Alex Mitchell’s Weekly Notebook

Sky TV presenter Peta Credlin rubbishes PM Turnbull … Dumb media fails election coverage test … Murdoch lawyer takes charge at ABC … How Musso was bankrolled by MI5 … Mandela arrested on CIA tip-off …

Credlin factor infects election

The Federal Election campaign has produced two “zingers”, both delivered by Peta Credlin, Tony Abbott’s former chief of staff.
Credlin and Abbott have both joined Rupert Murdoch’s payroll writing columns for his gutter tabloids and the upmarket broadsheet, The Australian. Credlin has an additional gig; she’s been hired by Murdoch’s Sky News as an election commentator.
At the end of the first week of the campaign Credlin, widely believed by the general public to be Abbott’s former paramour, derided Prime Minister Malcolm Turnbull as “Mr Harbourside Mansion” saying: “If it’s known you were going to do a street walk in Penrith, the last thing you want to do, Mr Harbourside Mansion, is look like you don’t know and you’re not welcome in Western Sydney.”
A couple of days later she again attacked Turnbull after he campaigned in seats without having the local candidate at his side.
Describing it as a “missed opportunity” she added: “I think it was a mistake, they’re seats we [sic] must hold.”
What Credlin failed to mention was that some of the absent candidates were “knuckle-draggers” (Bill Shorten’s description) whose presence alongside the PM would have created a field day for the media.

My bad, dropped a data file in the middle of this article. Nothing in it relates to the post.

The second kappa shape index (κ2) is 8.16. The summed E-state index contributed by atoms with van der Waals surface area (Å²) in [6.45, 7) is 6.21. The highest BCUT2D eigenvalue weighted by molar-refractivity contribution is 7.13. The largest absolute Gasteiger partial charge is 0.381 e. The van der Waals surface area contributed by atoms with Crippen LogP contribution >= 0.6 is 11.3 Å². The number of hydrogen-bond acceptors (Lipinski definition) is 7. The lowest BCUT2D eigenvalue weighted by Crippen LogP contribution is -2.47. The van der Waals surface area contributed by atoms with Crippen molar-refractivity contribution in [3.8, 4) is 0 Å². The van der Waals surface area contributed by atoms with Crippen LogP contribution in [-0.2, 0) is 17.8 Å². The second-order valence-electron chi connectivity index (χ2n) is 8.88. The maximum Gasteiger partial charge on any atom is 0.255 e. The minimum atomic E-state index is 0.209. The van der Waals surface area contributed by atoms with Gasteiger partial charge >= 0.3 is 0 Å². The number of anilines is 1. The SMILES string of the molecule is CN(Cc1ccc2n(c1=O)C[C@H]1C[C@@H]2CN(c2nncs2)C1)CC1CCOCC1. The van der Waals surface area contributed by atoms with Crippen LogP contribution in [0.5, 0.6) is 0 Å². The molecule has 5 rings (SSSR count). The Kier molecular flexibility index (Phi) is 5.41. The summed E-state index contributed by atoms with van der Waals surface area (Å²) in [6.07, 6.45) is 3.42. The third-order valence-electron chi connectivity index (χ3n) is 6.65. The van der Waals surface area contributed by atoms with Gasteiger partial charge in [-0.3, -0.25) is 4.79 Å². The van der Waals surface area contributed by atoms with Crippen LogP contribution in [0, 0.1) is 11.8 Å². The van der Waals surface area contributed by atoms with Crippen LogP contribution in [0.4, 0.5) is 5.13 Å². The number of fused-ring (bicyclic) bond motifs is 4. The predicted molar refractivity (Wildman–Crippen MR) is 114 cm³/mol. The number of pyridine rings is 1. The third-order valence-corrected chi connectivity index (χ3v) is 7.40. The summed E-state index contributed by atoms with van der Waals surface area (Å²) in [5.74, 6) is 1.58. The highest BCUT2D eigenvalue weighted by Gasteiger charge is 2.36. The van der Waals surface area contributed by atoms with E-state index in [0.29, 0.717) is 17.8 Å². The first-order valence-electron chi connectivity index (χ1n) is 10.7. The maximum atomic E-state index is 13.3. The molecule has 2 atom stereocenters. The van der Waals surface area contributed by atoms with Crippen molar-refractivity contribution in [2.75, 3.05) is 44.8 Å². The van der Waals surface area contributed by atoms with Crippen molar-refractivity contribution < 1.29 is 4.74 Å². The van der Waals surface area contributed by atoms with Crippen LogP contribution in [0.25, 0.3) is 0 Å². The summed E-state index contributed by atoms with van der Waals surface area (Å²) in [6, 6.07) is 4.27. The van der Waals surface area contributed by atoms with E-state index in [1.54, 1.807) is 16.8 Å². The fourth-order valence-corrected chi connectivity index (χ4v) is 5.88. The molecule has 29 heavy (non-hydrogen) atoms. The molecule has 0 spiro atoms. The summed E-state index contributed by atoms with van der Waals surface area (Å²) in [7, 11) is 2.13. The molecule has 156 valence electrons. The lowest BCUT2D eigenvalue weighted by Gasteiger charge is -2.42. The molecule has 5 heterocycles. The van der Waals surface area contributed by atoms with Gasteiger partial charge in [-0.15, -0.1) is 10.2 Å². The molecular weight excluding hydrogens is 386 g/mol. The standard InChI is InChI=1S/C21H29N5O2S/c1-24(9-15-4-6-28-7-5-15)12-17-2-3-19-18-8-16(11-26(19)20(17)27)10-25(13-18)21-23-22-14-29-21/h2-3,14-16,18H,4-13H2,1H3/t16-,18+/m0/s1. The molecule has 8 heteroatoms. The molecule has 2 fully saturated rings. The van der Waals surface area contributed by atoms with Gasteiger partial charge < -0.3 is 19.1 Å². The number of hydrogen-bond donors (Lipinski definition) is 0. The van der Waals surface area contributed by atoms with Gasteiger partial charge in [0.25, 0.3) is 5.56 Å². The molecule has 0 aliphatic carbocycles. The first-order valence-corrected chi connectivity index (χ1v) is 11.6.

The overall impact of Credlin’s commentary was to create piercing headaches for Turnbull and unconcealed joy in the Abbott camp.

Mrs Loughnane strikes

But get this: Ms Credlin is the wife of Brian Loughnane, ex-federal director of the Liberal Party, and the man in charge of Turnbull’s election bid.
So while Turnbull is trying to win a knife-edged election campaign, the wife of the ex-Liberal federal director is actively providing live ammo against him while drawing an extravagant remuneration from Rupert Murdoch.
Just imagine the media furore if Labor national secretary George Wright’s wife appeared on Murdoch’s pay TV channel bagging Bill Shorten. We wouldn’t hear the end of it.
But Mrs Loughnane, nee Credlin, can lambast the Liberal leader and it’s a non-story. How does that work?

It’s a knock-out

The tired, moth-eaten clichés of journalism in the last century keep getting track work.
Reporting the first public debate between Malcolm Turnbull and Bill Shorten, The Sydney Morning Herald chose the headline: “Malcolm Turnbull and Bill Shorten trade blows but no knockout punch” (14 May 2016)